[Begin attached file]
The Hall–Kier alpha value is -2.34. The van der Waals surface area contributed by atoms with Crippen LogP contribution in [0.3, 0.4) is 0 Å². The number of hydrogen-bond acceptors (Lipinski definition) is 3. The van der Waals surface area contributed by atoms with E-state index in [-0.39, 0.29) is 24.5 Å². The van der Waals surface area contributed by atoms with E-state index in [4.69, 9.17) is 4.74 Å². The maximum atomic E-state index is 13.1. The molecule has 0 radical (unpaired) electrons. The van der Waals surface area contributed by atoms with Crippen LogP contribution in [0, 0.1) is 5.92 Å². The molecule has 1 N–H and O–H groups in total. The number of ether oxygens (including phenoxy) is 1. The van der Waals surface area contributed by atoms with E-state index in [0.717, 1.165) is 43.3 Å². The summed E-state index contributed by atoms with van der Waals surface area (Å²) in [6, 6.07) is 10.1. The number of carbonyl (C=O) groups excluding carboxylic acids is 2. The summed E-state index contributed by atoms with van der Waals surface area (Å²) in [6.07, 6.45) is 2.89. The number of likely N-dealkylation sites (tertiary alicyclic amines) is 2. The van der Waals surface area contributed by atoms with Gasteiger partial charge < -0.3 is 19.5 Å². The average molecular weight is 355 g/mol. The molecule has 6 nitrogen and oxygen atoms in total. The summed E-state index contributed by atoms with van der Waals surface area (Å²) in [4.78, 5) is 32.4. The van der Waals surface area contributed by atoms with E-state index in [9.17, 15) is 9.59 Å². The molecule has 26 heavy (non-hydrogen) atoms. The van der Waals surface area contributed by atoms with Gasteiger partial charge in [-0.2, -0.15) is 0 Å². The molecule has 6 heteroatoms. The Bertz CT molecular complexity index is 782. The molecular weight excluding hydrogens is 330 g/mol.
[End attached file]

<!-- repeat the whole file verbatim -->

The Hall–Kier alpha value is -2.34. The van der Waals surface area contributed by atoms with Crippen LogP contribution in [0.3, 0.4) is 0 Å². The number of hydrogen-bond acceptors (Lipinski definition) is 3. The van der Waals surface area contributed by atoms with E-state index in [-0.39, 0.29) is 24.5 Å². The van der Waals surface area contributed by atoms with E-state index in [4.69, 9.17) is 4.74 Å². The maximum atomic E-state index is 13.1. The molecule has 0 radical (unpaired) electrons. The van der Waals surface area contributed by atoms with Crippen LogP contribution in [0, 0.1) is 5.92 Å². The molecule has 1 N–H and O–H groups in total. The number of ether oxygens (including phenoxy) is 1. The van der Waals surface area contributed by atoms with E-state index in [0.717, 1.165) is 43.3 Å². The summed E-state index contributed by atoms with van der Waals surface area (Å²) in [6, 6.07) is 10.1. The number of carbonyl (C=O) groups excluding carboxylic acids is 2. The summed E-state index contributed by atoms with van der Waals surface area (Å²) in [6.07, 6.45) is 2.89. The number of likely N-dealkylation sites (tertiary alicyclic amines) is 2. The van der Waals surface area contributed by atoms with Gasteiger partial charge < -0.3 is 19.5 Å². The average molecular weight is 355 g/mol. The molecule has 6 nitrogen and oxygen atoms in total. The summed E-state index contributed by atoms with van der Waals surface area (Å²) in [4.78, 5) is 32.4. The van der Waals surface area contributed by atoms with E-state index in [9.17, 15) is 9.59 Å². The molecule has 26 heavy (non-hydrogen) atoms. The van der Waals surface area contributed by atoms with Gasteiger partial charge in [-0.2, -0.15) is 0 Å². The molecule has 6 heteroatoms. The Bertz CT molecular complexity index is 782. The molecular weight excluding hydrogens is 330 g/mol.